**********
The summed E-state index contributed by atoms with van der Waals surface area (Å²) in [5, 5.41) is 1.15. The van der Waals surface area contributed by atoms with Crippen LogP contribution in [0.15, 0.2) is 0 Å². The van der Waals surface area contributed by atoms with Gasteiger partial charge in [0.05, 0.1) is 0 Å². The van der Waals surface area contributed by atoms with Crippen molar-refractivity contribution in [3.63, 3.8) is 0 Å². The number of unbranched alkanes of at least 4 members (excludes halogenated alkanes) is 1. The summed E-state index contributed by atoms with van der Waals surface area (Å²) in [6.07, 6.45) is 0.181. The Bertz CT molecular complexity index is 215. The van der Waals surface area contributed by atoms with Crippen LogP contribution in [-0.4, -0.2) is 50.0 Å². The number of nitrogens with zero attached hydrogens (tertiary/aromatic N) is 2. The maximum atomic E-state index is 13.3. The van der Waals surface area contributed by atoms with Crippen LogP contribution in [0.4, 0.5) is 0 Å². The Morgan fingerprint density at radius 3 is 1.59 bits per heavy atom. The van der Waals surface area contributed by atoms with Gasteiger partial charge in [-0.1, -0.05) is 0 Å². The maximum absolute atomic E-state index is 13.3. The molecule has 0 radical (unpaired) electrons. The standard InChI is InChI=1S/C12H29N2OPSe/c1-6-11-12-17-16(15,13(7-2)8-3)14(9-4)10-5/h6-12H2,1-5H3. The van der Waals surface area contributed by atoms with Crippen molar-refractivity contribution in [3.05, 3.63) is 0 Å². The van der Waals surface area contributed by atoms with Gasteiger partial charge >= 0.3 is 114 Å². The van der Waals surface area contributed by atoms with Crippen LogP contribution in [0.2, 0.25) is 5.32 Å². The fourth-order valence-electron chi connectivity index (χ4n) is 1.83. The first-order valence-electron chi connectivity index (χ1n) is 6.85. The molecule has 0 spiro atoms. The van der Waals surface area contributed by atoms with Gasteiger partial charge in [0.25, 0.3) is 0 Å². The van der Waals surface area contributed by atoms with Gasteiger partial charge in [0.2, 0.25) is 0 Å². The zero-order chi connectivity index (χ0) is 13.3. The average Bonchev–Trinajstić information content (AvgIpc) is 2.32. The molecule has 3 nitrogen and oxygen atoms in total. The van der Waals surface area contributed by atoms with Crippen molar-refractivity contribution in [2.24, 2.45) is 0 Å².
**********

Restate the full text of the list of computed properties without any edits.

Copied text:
The summed E-state index contributed by atoms with van der Waals surface area (Å²) in [5, 5.41) is 1.15. The van der Waals surface area contributed by atoms with Crippen LogP contribution in [0.15, 0.2) is 0 Å². The van der Waals surface area contributed by atoms with Gasteiger partial charge in [0.05, 0.1) is 0 Å². The van der Waals surface area contributed by atoms with Crippen molar-refractivity contribution in [3.63, 3.8) is 0 Å². The number of unbranched alkanes of at least 4 members (excludes halogenated alkanes) is 1. The summed E-state index contributed by atoms with van der Waals surface area (Å²) in [6.07, 6.45) is 0.181. The Bertz CT molecular complexity index is 215. The van der Waals surface area contributed by atoms with Crippen LogP contribution in [-0.4, -0.2) is 50.0 Å². The number of nitrogens with zero attached hydrogens (tertiary/aromatic N) is 2. The maximum atomic E-state index is 13.3. The van der Waals surface area contributed by atoms with Crippen LogP contribution in [0.4, 0.5) is 0 Å². The Morgan fingerprint density at radius 3 is 1.59 bits per heavy atom. The van der Waals surface area contributed by atoms with Gasteiger partial charge in [-0.1, -0.05) is 0 Å². The maximum absolute atomic E-state index is 13.3. The molecule has 0 radical (unpaired) electrons. The standard InChI is InChI=1S/C12H29N2OPSe/c1-6-11-12-17-16(15,13(7-2)8-3)14(9-4)10-5/h6-12H2,1-5H3. The van der Waals surface area contributed by atoms with Crippen molar-refractivity contribution in [3.05, 3.63) is 0 Å². The van der Waals surface area contributed by atoms with Gasteiger partial charge >= 0.3 is 114 Å². The van der Waals surface area contributed by atoms with Crippen LogP contribution in [0.2, 0.25) is 5.32 Å². The fourth-order valence-electron chi connectivity index (χ4n) is 1.83. The first-order valence-electron chi connectivity index (χ1n) is 6.85. The molecule has 0 spiro atoms. The van der Waals surface area contributed by atoms with Gasteiger partial charge in [0.25, 0.3) is 0 Å². The van der Waals surface area contributed by atoms with Gasteiger partial charge in [0.2, 0.25) is 0 Å². The zero-order chi connectivity index (χ0) is 13.3. The average Bonchev–Trinajstić information content (AvgIpc) is 2.32. The molecule has 3 nitrogen and oxygen atoms in total. The van der Waals surface area contributed by atoms with Crippen molar-refractivity contribution in [2.24, 2.45) is 0 Å².